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Oils well, that ends well

794 Views 7 Replies 5 Participants Last post by  TrueBlue02058
The internal combustion engine is not particularly efficient. Typically a gas powered engine is about ~60% efficient and a diesel is ~85%. The higher the compression ratio, better efficiency, so a gas engine at 10:1 compression ratio is less efficient than a diesel at 20:1 CR. Plus of course diesel fuel produces a bigger bang for the buck.
So if 60% of the combustion ends up producing power (HP), the rest is lost to heat escaping, (exhaust), and mechanical friction losses. Which leads us to today's topic, Engine oils.
If you buy a jug of oil, on the back in a little circle, you will see something like"SAE 5W20, API SN, GL-5"
What's all that mean? SAE (The Society of Automotive Engineers) certifies the oil's viscosity as 5W20. What is viscosity? Viscosity is a liquid's resistence to pouring. Water has a viscosity of 1 and is the benchmark. So 5W20 starts out as 5 and slowly gains resistence as it warms up until it is a "20 weight."
Hydrocarbon or crude oil based, "Dino" oils must have additives to alter the viscosity, whereas Synthetic oils are formulated to react to heat in a stable transition from start to fully heated. Dino oils have irregular molecules that break down over time, while synthetic oils have virtually identical molecules that remain stable and pourable from as low as -50 F to +400 F. Both types get "dirty" over time and need to be changed. Don't use diesel specific oil in gas engines. Diesel oils have more detergents and diesel additives.
The API or American Petroleum Institute monitors the manufacturers requirements for oil's wear properties, additives etc. and issues ratings. Gas engine oils started out at SA and are now at SN. GL-5 is a European rating similar to the API and is often referenced for German vehicles. Diesel is listed as a C rating, up to CJ currently.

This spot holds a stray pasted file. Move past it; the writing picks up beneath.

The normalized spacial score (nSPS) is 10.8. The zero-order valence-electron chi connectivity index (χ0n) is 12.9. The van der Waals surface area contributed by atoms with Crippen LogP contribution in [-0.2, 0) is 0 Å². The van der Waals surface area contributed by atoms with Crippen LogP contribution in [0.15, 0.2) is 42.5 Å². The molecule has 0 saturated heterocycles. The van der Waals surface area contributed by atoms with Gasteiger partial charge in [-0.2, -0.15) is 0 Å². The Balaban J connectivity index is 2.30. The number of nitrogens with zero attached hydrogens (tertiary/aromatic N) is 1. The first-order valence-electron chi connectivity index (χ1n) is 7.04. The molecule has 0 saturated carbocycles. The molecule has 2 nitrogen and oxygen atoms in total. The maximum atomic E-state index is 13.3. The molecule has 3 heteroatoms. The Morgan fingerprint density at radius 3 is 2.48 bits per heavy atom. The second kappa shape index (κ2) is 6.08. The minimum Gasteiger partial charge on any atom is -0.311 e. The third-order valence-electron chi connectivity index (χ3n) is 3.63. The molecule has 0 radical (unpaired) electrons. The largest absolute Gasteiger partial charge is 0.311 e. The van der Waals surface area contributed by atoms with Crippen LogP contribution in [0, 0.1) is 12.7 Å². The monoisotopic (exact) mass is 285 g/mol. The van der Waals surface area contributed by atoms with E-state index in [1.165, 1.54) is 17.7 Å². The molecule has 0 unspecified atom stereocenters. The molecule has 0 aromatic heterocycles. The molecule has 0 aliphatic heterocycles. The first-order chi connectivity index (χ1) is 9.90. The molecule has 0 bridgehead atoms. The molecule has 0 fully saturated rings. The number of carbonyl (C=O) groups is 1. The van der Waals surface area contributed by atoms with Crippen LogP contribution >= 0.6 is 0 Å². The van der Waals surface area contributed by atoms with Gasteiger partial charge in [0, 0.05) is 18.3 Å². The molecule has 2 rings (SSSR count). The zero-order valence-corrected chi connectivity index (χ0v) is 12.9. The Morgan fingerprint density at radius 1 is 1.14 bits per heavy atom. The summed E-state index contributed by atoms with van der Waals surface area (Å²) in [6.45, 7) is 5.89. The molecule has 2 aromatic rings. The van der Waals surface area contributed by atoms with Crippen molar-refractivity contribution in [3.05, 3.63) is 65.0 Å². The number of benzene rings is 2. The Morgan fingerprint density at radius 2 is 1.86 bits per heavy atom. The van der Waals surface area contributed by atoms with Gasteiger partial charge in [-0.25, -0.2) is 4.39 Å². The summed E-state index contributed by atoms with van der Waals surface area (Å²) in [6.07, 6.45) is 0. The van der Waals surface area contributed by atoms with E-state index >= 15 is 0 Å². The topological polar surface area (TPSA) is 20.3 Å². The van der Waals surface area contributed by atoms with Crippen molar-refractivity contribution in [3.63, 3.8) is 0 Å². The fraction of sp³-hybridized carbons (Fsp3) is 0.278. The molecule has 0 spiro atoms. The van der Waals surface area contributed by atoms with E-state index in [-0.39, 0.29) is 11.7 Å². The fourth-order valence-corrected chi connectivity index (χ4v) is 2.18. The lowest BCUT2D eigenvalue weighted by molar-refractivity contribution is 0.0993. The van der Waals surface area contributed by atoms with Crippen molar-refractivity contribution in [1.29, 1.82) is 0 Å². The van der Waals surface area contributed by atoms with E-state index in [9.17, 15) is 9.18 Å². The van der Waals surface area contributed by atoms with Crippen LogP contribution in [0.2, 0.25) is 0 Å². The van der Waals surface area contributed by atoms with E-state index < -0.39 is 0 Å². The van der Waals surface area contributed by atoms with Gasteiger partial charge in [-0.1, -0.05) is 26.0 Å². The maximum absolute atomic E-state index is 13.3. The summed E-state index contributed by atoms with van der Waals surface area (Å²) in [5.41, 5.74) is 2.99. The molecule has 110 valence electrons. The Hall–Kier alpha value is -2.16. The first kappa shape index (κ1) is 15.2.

One has to be careful when purchasing "Synthetic" oils. There is no such thing as a fully synthetic oil (marketing name), since most synthetics have a maximum of ~30% base stock. A company can call an oil synthetic as long as it has been a chemically modified petroleum base stock. If you look at the MSDS for a particular oil and it lists Hydrocarbons, Parafins, or modified petroleum as the base stock it is not, to my mind "true" synthetic oil.
A number of years ago Mobil 1 sued Castrol over that exact point but lost when Castrol proved that their base stock was sufficiently modified to qualify as synthetic. The chief advantage of synthetic lubricants is pourability when cold, which protects your engine on start up and improves fuel economy during warm up..
In my opinion a "true" synthetic should have a base stock of something like Ester oils, Poly Alpha Olifins, plus other additives, including zinc compounds. There are many types of synthetics on the market, some are even purple or red. The colour has no bearing on the formula. All the major refiners are producing good synthetic lubricants.
My personal first choice is Exxon's Mobil 1. I don't agree with their former tanker captain hiring practices, but they make a good product, since 1973, and stand behind their lubricants
So buy the correct viscosity for your vehicle, use a quality filter, and change as required.
As always, your questions, comments, and likes are welcome.


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My BULLITT is typically driven no more than 4 to 5 thousand miles per year.

I change the oil once a year, Full Synthetic 5W30 and I use an extended life synthetic oil filter, usually pay $15 to $20 for the filter alone.

Change it every year the day before it goes into heated winter storage end of October.

I only put 5,000 kilometers or approximately 3,000 miles per year on my 08 F-150. 5W20 Full Synthetic with same quality filter as BULLITT. When I change it once a year, it's still clear.

Even my 2017 Mazda CX3 gets Synthetic Oil at the Mazda Dealer every 8,000 kilometers (5,000 miles).

No need for an engine block heater in the winter with synthetic.
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